Kaspar Schiess wrote in post #1042425:
> On 18.01.12 05:07, Ryan Davis wrote:
>> Write your own by hand. It'll be faster
>
> And for another definition of faster (faster to code): parslet.
>
> greetings,
> k
Hello,

I tried out parslet today, and I really appreciate its design (i.e.,
what parsers look like) as well as the beautiful webpage you built.

I could not use it for my current project, however, as it was way to
slow. I need to be able to parse millions of constraint specifications,
each based on a fairly simple grammar (20 rules or so). I found my
original implementation (regular expression matching and scanning) to
be ugly, inefficient (scanning a string a few times) and rather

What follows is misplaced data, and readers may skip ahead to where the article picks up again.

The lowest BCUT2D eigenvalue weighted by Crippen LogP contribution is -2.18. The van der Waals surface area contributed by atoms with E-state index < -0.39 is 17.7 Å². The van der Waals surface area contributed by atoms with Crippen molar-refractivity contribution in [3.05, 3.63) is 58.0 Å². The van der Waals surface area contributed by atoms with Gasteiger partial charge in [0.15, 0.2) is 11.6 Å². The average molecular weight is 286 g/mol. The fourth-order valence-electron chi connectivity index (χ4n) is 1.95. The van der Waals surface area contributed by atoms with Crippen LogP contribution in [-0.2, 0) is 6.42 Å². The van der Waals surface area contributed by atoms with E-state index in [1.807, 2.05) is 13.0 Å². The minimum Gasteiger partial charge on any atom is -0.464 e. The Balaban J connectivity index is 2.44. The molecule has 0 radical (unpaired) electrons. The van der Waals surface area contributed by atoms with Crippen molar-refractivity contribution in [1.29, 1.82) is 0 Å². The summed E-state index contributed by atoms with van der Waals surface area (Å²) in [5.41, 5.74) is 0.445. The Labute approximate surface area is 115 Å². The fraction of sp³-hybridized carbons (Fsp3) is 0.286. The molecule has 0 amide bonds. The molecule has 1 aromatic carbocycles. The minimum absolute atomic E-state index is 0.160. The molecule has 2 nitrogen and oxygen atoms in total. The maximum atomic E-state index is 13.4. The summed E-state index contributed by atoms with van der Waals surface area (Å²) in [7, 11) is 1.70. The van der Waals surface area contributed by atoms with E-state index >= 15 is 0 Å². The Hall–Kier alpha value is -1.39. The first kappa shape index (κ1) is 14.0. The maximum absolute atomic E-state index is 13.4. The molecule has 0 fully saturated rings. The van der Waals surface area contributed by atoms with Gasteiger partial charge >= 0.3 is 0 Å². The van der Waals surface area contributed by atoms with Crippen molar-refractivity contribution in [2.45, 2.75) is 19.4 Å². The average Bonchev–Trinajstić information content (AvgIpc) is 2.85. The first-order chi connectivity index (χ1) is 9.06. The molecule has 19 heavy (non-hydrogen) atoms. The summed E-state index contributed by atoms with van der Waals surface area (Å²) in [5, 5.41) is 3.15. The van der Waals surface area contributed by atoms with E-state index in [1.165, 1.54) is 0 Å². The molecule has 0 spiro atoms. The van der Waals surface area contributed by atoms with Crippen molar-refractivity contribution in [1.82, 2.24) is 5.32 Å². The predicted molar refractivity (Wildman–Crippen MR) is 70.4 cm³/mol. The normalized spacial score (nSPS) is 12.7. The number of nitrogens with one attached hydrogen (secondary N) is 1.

slow (~15K constraints per second). The goal was to get both more
beautiful and faster by using a parser framework. It got more beautiful,
but too slow to be useful to me.

If I had benchmarked the MiniP parser posted on the homepage of parslet,
it would have been obvious that parslet is too slow for my purposes: On
my machine, it parses 180 lines / second, given the test string
  "puts(3 + 2 + 61235 + 24 + 51, 252 + 235 + 11, 2, 3, 5, 7, 11,19)"
So while I appreciate the neat interface of those fancy new parsers,
people should know that they are slow.

But, I think it would be awesome to have a beautiful parser lib that is
fast, and given that the performance of the regular expression engine is
quite decent, it should be feasible to build such a parser.
a) Do you think there is any chance to get a faster (say, factor 100)
implementation for parslet with the same (or a similar) interface?
b) If not, is there any maintained ruby parsing library or parser
generator (no need to be in pure ruby) which is fast enough? How fast is
antlr for ruby?

Kind Regards,
Benedikt

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